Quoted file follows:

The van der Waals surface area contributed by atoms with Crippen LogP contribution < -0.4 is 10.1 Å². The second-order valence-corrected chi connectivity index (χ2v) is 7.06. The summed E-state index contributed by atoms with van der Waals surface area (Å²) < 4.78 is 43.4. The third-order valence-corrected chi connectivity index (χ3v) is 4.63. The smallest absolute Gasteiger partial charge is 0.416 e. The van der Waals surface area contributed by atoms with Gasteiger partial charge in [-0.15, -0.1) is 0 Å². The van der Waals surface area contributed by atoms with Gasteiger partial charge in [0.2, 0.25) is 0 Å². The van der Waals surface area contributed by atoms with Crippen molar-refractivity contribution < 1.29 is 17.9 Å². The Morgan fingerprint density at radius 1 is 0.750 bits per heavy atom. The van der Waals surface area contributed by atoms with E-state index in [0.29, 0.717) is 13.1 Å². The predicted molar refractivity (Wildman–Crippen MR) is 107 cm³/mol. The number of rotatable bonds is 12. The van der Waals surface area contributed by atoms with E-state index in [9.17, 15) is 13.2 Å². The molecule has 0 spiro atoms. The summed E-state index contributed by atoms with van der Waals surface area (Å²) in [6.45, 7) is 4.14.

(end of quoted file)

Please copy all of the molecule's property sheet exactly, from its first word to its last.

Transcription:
The van der Waals surface area contributed by atoms with Crippen LogP contribution < -0.4 is 10.1 Å². The second-order valence-corrected chi connectivity index (χ2v) is 7.06. The summed E-state index contributed by atoms with van der Waals surface area (Å²) < 4.78 is 43.4. The third-order valence-corrected chi connectivity index (χ3v) is 4.63. The smallest absolute Gasteiger partial charge is 0.416 e. The van der Waals surface area contributed by atoms with Gasteiger partial charge in [-0.15, -0.1) is 0 Å². The van der Waals surface area contributed by atoms with Gasteiger partial charge in [0.2, 0.25) is 0 Å². The van der Waals surface area contributed by atoms with Crippen molar-refractivity contribution < 1.29 is 17.9 Å². The Morgan fingerprint density at radius 1 is 0.750 bits per heavy atom. The van der Waals surface area contributed by atoms with E-state index in [0.29, 0.717) is 13.1 Å². The predicted molar refractivity (Wildman–Crippen MR) is 107 cm³/mol. The number of rotatable bonds is 12. The van der Waals surface area contributed by atoms with E-state index in [9.17, 15) is 13.2 Å². The molecule has 0 spiro atoms. The summed E-state index contributed by atoms with van der Waals surface area (Å²) in [6.45, 7) is 4.14.